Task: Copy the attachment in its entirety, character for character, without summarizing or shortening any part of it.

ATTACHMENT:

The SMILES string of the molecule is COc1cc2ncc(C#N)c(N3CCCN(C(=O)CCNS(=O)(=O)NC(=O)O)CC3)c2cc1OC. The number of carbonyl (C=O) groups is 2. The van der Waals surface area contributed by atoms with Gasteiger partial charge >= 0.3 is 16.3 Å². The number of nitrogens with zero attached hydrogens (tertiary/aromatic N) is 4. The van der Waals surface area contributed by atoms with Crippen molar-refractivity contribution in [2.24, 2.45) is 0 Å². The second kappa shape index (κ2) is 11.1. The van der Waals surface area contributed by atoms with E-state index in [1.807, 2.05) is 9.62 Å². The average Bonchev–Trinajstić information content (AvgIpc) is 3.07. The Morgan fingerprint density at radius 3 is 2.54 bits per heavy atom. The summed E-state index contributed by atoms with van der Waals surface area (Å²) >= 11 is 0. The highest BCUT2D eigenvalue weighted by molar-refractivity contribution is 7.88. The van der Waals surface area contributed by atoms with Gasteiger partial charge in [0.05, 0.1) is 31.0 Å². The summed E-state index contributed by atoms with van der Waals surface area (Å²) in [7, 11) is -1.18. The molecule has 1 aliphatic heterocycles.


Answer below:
The SMILES string of the molecule is COc1cc2ncc(C#N)c(N3CCCN(C(=O)CCNS(=O)(=O)NC(=O)O)CC3)c2cc1OC. The number of carbonyl (C=O) groups is 2. The van der Waals surface area contributed by atoms with Gasteiger partial charge >= 0.3 is 16.3 Å². The number of nitrogens with zero attached hydrogens (tertiary/aromatic N) is 4. The van der Waals surface area contributed by atoms with Crippen molar-refractivity contribution in [2.24, 2.45) is 0 Å². The second kappa shape index (κ2) is 11.1. The van der Waals surface area contributed by atoms with E-state index in [1.807, 2.05) is 9.62 Å². The average Bonchev–Trinajstić information content (AvgIpc) is 3.07. The Morgan fingerprint density at radius 3 is 2.54 bits per heavy atom. The summed E-state index contributed by atoms with van der Waals surface area (Å²) >= 11 is 0. The highest BCUT2D eigenvalue weighted by molar-refractivity contribution is 7.88. The van der Waals surface area contributed by atoms with Gasteiger partial charge in [0.05, 0.1) is 31.0 Å². The summed E-state index contributed by atoms with van der Waals surface area (Å²) in [7, 11) is -1.18. The molecule has 1 aliphatic heterocycles.